"Responsible leadership is the way to reject division, to innovate for global recovery, and to unleash the full power of connectivity to transform lives and society."
The annual Mobile World Congress (MWC 2022) has opened its doors at a time of heightened geopolitical tensions over Ukraine. In his opening keynote, Mats Granryd, director general of the GSMA, stressed the role and responsibilities to ensure that connectivity drives sustainability and bridges the digital divide.
Following a sustainable path
For telcos, sustainability has become an integral part of their strategy. The unprecedented demand for digital communications during the Covid-19 pandemic has indeed forced telecom infrastructures to consume more energy, thereby increasing their carbon footprint.
To coincide with the COP26 UN climate change congress in Glasgow, Scotland, last November, the GSMA warned that mobile network operators could do more to reduce their carbon emissions in the coming years.
According to a report compiled by the GSMA, which represents almost all the MNO’s globally as well as numerous vendors, savings of around 11 billion tonnes is a realistic target that could be achieved by deploying new technologies, in particular the application of AI.
“During COP26, I called on business leaders and policymakers to use smart technology to achieve net zero emissions by 2050 and to limit global warming to 1.5°C,” said Granryd. “We don’t need to wait. These technologies already exist today. But they are still very underused by energy intensive industries, like transport, buildings, and manufacturing.”
“It’s a huge opportunity, and the mobile industry is prepared, and we are ready to engage with other sectors to enable those savings,” said Granryd.
Speeding up 5G roll out
Meaningful connectivity is the combination of 5G, AI, IoT, and big data, said Granryd.
The GSMA expects there will be one billion 5G connections by the end of 2022 and two billions by 2025. 5G will then account for around a quarter of total mobile connections, and more than two in five people worldwide will live within reach of a 5G network.
The transition from 4G to 5G represents a frontier growth area with many opportunities. “Government and policy makers must be informed and encouraged to support the rapid and sustainable growth of 5G, so I want to call on governments for the timely release and assignment of spectrum at affordable prices,” said Granryd. “So far, almost 80% of 5G launches have been carried out in the mid-band spectrum, which is vital for safety wide coverage, but it will be the millimeter wave spectrum that provides the fastest state of speeds in densely populated areas like campuses, industrial parks, and sports arenas.”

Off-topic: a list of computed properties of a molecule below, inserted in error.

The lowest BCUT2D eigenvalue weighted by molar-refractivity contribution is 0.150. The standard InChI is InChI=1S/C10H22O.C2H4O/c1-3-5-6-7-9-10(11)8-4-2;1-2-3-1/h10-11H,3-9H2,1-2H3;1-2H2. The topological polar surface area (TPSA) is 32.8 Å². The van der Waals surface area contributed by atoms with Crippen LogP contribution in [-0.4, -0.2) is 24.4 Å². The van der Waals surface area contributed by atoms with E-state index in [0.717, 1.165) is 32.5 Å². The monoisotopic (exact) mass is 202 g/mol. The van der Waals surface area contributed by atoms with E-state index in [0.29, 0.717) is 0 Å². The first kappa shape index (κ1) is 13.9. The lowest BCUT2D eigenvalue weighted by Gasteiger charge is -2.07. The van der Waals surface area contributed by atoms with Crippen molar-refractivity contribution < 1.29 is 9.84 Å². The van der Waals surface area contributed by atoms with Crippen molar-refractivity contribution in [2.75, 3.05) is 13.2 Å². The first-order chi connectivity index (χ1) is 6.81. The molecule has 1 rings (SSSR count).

Closing the usage gap
In a post-pandemic economy, digitization and connectivity are imperative for recovery. However, just under half of the world’s population is still not connected, said Granryd. “That is 3.7 billion people, and it’s made up of 450 million people that live outside areas that are not covered with mobile broadband.” This is what the GSMA calls the coverage gap.
Granryd continued, “The good news is that the coverage gap is being reduced. Over the last five years, 1.4 billion more people have been covered with mobile broadband.” This comes from operator investments in network infrastructure over the past decade that have helped close the mobile broadband coverage gap from one-third of the world’s population to just 6%. But while the industry continues to invest in innovative solutions and partnerships to extend connectivity to still-underserved and remote communities, the adoption of mobile internet services has not kept pace with network coverage expansion.
“The usage gap has hardly moved at all,” said Granryd. In 2021, 3.2 billion people, or 41% of the global population, lived in a mobile broadband coverage area but didn’t yet use mobile broadband internet, according to GSMA’s latest report, The Mobile Economy 2022.
The reasons for this usage gap are multiple and vary by region, but they are generally related to the lack of affordability, relevance, knowledge and skills, as well as safety and security issues.
Because widespread access to the internet and digital technology is paramount, Granryd turned to the audience and urged “partners, public and private, to invest at the same level as the mobile industry to reduce the usage gap and bring the benefits of mobile internet to more people.”
Mobile operators are indeed facing a capex investment requirement of over $600 billion worldwide between 2022 and 2025, roughly 85% of which will be in 5G networks, according to the GSMA.
Reaching the end of his keynote speech, Granryd said, “More than ever, responsible leadership is the way, and let me say that the GSMA strongly condemns the Russian invasion of Ukraine.”
He further explained, “Responsible leadership is the way to reject division, to innovate for global recovery, and to unleash the full power of connectivity to transform lives and society.”
In a statement, the GSMA indeed clarified its position on the Russian-Ukraine conflict. “The situation is fast-moving, and we understand that various governments are considering broader sanctions against Russia. In light of this emerging situation and considering the tragic loss of lives, MWC seems immaterial under the circumstances.”
MWC said it is “a unifying event” and that it has “a vision to convene the mobile ecosystem to progress ways and means that connectivity can ensure people, industry, and society thrive.”
Subsequently, the GSMA said it was following all government sanctions and policies and decided that there would be “no Russian Pavilion at MWC 2022.”
This article was originally published on EE Times Europe.
Anne-Françoise Pelé is editor-in-chief of eetimes.eu and EE Times Europe.